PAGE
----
Can I get TSS from using a cup?

TSS is a complication of bacterial infections, which has been associated with tampon use, but is not solely linked to tampons. In fact, 50% of cases are non-menstrual and 25% are found in men. To contract TSS, a person needs to be a carrier of a specific strain of staph bacteria (staphylococcus aureus) in their body. If the person has that, the staph can multiply in, for instance, a tampon’s absorbent fibers but also in an unhealed wound, producing a harmful toxin.

Unlike pads and tampons that absorb menstrual flow, a menstrual cup collects and catch it. This means that, with a set suction seal, no oxygen reaches the collected flow and it remains bacteria free. It also means that no unnecessary vaginal fluids will be absorbed. This eliminates irritation and dryness while ensuring that the natural pH balance of the vagina is kept intact.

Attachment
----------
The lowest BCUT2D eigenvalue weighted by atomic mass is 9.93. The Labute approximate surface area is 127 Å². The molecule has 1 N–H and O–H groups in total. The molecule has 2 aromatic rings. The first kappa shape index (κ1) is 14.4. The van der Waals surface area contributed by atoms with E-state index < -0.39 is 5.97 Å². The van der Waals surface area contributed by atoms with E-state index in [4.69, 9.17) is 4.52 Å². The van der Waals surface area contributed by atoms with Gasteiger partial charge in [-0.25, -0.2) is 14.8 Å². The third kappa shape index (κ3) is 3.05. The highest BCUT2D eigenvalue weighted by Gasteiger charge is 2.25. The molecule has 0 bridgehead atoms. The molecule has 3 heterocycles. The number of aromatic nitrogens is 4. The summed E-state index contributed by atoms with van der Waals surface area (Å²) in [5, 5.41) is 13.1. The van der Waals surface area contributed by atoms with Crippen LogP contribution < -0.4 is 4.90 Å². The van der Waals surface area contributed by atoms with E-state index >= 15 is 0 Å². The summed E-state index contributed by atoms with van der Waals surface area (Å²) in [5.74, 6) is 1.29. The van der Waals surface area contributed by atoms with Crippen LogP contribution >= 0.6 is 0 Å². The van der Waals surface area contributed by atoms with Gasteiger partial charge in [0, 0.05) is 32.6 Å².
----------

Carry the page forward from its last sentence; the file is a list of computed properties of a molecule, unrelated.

Nevertheless, there is still a minimal risk of TSS (if you have the specific strain of staph bacteria in your vaginal flora), so we always recommend making sure that you empty it after 8-12 hours, sanitise your cup between periods and wash your hands before handling the cup. 

The symptoms of TSS are sudden fever, dizziness, vomiting, diarrhea, fainting, a rash that looks like a sunburn, or in advanced stages, scaly skin. TSS can appear during the menstrual period or some days later. If you experience any of the symptoms, remove your cup and seek medical advice immediately. Do not use a menstrual cup or any internal vaginal devices if you have been previously diagnosed with TSS.

If you have more questions concerning TSS, please contact us at

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